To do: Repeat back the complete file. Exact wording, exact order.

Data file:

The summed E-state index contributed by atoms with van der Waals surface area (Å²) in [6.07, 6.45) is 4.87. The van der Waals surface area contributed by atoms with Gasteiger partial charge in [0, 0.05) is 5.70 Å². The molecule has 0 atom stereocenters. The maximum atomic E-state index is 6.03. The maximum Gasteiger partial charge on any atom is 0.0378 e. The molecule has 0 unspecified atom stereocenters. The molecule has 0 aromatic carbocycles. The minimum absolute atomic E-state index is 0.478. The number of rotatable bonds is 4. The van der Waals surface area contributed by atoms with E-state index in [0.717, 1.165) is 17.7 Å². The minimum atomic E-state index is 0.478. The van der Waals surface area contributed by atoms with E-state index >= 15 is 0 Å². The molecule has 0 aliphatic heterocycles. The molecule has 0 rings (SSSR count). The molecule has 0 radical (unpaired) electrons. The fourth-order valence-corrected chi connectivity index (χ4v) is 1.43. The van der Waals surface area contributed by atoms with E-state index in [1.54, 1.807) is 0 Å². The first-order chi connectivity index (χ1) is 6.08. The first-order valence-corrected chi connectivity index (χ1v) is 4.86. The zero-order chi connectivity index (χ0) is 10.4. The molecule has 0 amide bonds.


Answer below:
The summed E-state index contributed by atoms with van der Waals surface area (Å²) in [6.07, 6.45) is 4.87. The van der Waals surface area contributed by atoms with Gasteiger partial charge in [0, 0.05) is 5.70 Å². The molecule has 0 atom stereocenters. The maximum atomic E-state index is 6.03. The maximum Gasteiger partial charge on any atom is 0.0378 e. The molecule has 0 unspecified atom stereocenters. The molecule has 0 aromatic carbocycles. The minimum absolute atomic E-state index is 0.478. The number of rotatable bonds is 4. The van der Waals surface area contributed by atoms with E-state index in [0.717, 1.165) is 17.7 Å². The minimum atomic E-state index is 0.478. The van der Waals surface area contributed by atoms with E-state index >= 15 is 0 Å². The molecule has 0 aliphatic heterocycles. The molecule has 0 rings (SSSR count). The molecule has 0 radical (unpaired) electrons. The fourth-order valence-corrected chi connectivity index (χ4v) is 1.43. The van der Waals surface area contributed by atoms with E-state index in [1.54, 1.807) is 0 Å². The first-order chi connectivity index (χ1) is 6.08. The first-order valence-corrected chi connectivity index (χ1v) is 4.86. The zero-order chi connectivity index (χ0) is 10.4. The molecule has 0 amide bonds.